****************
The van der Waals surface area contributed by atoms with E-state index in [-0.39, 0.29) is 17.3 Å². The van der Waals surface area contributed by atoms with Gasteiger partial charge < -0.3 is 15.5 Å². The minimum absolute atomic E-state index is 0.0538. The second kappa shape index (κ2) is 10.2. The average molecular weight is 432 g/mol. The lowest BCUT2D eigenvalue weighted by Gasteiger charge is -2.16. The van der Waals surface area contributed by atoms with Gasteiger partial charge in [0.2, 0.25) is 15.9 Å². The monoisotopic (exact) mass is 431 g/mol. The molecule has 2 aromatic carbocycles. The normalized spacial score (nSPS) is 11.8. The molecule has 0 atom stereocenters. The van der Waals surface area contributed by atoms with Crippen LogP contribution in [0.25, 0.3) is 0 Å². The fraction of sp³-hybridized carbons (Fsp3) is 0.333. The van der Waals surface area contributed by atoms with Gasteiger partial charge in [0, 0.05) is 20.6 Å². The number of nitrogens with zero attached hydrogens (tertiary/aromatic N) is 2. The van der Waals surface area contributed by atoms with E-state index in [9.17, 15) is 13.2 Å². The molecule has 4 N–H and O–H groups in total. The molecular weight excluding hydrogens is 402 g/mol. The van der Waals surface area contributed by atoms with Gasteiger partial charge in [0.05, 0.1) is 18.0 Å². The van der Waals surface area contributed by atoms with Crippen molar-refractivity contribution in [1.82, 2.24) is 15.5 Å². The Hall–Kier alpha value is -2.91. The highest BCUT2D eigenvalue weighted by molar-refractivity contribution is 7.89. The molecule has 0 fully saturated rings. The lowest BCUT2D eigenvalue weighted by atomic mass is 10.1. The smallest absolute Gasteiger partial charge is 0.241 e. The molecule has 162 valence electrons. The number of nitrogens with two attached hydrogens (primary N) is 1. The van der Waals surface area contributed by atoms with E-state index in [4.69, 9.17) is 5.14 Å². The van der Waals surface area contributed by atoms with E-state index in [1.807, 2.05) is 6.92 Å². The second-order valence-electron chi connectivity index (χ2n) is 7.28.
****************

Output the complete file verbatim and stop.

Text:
The van der Waals surface area contributed by atoms with E-state index in [-0.39, 0.29) is 17.3 Å². The van der Waals surface area contributed by atoms with Gasteiger partial charge < -0.3 is 15.5 Å². The minimum absolute atomic E-state index is 0.0538. The second kappa shape index (κ2) is 10.2. The average molecular weight is 432 g/mol. The lowest BCUT2D eigenvalue weighted by Gasteiger charge is -2.16. The van der Waals surface area contributed by atoms with Gasteiger partial charge in [0.2, 0.25) is 15.9 Å². The monoisotopic (exact) mass is 431 g/mol. The molecule has 2 aromatic carbocycles. The normalized spacial score (nSPS) is 11.8. The molecule has 0 atom stereocenters. The van der Waals surface area contributed by atoms with Crippen LogP contribution in [0.25, 0.3) is 0 Å². The fraction of sp³-hybridized carbons (Fsp3) is 0.333. The van der Waals surface area contributed by atoms with Gasteiger partial charge in [0, 0.05) is 20.6 Å². The number of nitrogens with zero attached hydrogens (tertiary/aromatic N) is 2. The van der Waals surface area contributed by atoms with E-state index in [9.17, 15) is 13.2 Å². The molecule has 4 N–H and O–H groups in total. The molecular weight excluding hydrogens is 402 g/mol. The van der Waals surface area contributed by atoms with Gasteiger partial charge in [0.05, 0.1) is 18.0 Å². The van der Waals surface area contributed by atoms with Crippen molar-refractivity contribution in [1.82, 2.24) is 15.5 Å². The Hall–Kier alpha value is -2.91. The highest BCUT2D eigenvalue weighted by molar-refractivity contribution is 7.89. The molecule has 0 fully saturated rings. The lowest BCUT2D eigenvalue weighted by atomic mass is 10.1. The smallest absolute Gasteiger partial charge is 0.241 e. The molecule has 162 valence electrons. The number of nitrogens with two attached hydrogens (primary N) is 1. The van der Waals surface area contributed by atoms with E-state index in [4.69, 9.17) is 5.14 Å². The van der Waals surface area contributed by atoms with E-state index in [1.807, 2.05) is 6.92 Å². The second-order valence-electron chi connectivity index (χ2n) is 7.28.